How to Get Your Business Out of Your Head: The SOP Secret

A ladder ascending to a checklist - get it out of your head

In this series, I’ve been telling you that “discipline equals freedom.”

You give your business discipline by writing down exactly how you want everything done.

In his book “Extreme Ownership,” Jocko Willink says he had standard operating procedures for how his SEAL teams entered their vehicles, exited their vehicles, breached a doorway, penetrated a house, searched for evidence, collected evidence, dropped off evidence and presented evidence. They had an SOP for everything.

This commitment to consistency created freedom. When things changed on the battlefield, operators could change strategies without making guesses.

The best businesses in the world have SOPs for every tiny detail.

Think about the best hotel you’ve ever visited: The room was spotless. There was a welcome note from the manager. Maybe there was a little chocolate on your pillow or some towel art on the bed.

None of those things happened by accident. None happened because a staff person took initiative or had an amazing work ethic. Your experience wasn’t unique; it was repeated thousands of times for thousands of guests. All those things happened because of SOPs.

But where do you start?

The SOP for Creating SOPs

Put a pen and a blank piece of paper in your car.

Drive to the gym.

Before you get out of the car, record where you parked and why.

Walk to the entrance of the gym. If you use a back door, write that down.

Turn on the lights. Write that down.

Flip on the “open” sign. Write that down.

Turn on the stereo. Write that down. Select the correct station. Write down the one you chose.

Continue until your first class begins. You’ve just created your Opening Checklist.

Does this seem like overkill? After all, your staff aren’t dummies. So why write the checklist and SOPs as if they are?

Because you don’t want gaps. Gaps are bridged by guesses. And no one guesses right more than half the time.

You’re better to be too thorough than to leave any room for guesses. Guessing means mistakes, and mistakes mean correction—uncomfortable conversations with people on your team. Do you really want to have to tell them they forgot to take the garbage out? Or would you rather tell them to take the garbage out in advance?

When You Make Staff Guess

Here’s an extreme example:

I once had a client in California with constant staff turnover. He lost all his coaches in his first year, replaced them all and then lost the second crew, too. He had a great location and some really good clients. He was a nice guy. At first, I couldn’t figure out why he had such high turnover.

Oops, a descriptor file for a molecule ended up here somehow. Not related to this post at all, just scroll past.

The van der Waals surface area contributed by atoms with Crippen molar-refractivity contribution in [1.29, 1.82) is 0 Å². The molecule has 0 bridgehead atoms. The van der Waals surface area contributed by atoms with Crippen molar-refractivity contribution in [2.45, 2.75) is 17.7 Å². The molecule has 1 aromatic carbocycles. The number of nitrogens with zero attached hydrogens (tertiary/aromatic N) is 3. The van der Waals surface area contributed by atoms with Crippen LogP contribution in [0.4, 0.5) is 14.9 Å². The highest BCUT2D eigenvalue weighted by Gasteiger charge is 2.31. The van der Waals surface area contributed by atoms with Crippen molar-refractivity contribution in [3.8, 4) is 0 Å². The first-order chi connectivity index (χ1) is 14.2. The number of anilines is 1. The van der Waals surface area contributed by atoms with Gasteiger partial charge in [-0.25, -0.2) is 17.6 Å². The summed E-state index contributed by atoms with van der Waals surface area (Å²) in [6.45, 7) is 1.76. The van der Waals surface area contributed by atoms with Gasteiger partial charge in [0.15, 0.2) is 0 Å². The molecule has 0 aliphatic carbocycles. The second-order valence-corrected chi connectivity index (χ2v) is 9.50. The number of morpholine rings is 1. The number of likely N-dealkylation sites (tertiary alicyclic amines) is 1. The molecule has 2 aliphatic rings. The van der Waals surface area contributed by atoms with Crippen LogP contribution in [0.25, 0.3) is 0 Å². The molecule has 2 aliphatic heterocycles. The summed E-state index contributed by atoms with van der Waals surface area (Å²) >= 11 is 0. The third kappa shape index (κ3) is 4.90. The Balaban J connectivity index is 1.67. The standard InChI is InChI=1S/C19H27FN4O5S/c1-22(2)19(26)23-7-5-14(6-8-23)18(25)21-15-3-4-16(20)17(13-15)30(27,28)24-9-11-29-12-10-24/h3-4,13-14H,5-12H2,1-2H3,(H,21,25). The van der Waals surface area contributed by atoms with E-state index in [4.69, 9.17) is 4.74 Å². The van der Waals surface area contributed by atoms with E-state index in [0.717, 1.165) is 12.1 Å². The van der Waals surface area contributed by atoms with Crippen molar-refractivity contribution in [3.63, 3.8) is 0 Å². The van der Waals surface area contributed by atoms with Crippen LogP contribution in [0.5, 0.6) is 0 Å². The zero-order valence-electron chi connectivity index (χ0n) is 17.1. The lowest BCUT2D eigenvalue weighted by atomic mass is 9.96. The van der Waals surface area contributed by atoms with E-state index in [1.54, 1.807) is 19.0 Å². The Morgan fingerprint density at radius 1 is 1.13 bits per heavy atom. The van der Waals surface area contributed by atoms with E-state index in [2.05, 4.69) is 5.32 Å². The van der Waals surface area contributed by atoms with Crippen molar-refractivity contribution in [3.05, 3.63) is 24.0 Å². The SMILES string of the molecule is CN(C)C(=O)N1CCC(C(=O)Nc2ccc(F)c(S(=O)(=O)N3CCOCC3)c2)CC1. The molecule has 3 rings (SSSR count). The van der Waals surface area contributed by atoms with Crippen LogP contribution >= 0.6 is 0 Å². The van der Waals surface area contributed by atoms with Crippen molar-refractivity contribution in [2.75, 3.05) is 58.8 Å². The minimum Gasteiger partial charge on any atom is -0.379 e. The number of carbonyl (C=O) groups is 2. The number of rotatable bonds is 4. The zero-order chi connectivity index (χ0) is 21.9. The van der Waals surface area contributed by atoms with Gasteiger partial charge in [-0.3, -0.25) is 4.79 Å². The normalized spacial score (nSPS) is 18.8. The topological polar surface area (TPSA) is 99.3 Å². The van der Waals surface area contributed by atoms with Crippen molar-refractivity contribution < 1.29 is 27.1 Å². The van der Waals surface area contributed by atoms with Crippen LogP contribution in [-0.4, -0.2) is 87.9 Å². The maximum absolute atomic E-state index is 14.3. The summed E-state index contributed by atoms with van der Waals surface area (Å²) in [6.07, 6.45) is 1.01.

One night, his staff closed the gym and went home without taking the garbage bags outside to the dumpster.

When he opened the gym in the morning, it stunk of rotting banana peels. He couldn’t get the smell out of the air before his first clients arrived, even with all the doors open and generous application of air freshener. He was driven to distraction by the smell, so he sent an email to everyone on his team. The email was a 200-word rant about how bad the gym smelled, how careless it was to leave garbage in the warm building overnight and how banana peels were especially heinous.

Maybe you’re laughing because you’ve received an email like that from an overstressed boss. Or maybe you’re wincing because you’ve sent one almost as bad (I’m totally guilty).

Of course, the staff didn’t quit over one email. But the owner wore them down as these little breaches of “common sense” stacked up and he stopped calling staff meetings to address the problems. Instead, he berated his coaches in front of others or sent them texts at 10 p.m. to complain. The problem wasn’t that his staff members were lazy or dumb; it’s that they weren’t mind readers. There’s no such thing as “common sense.” There’s just guessing.

So, of course, his third wave of staff left and opened another gym down the street. The owner started over with new staff. But this time, we helped him tell them what he wanted in advance.

Lo and behold, his gym became a comfortable, happy place. His clients no longer saw awkward exchanges between the owner and staff, they enjoyed the cleanliness and on-time schedule, and they stuck around longer. The owner got some traction and his business began to grow.

No one knows what’s in your head. Get it out.

Writing a staff playbook and SOPs takes a lot of time. But we have a shortcut: We give you a full template to edit in our RampUp program.


One more thing!

Did you know gym owners can earn $100,000 a year with no more than 150 clients? We wrote a guide showing you exactly how.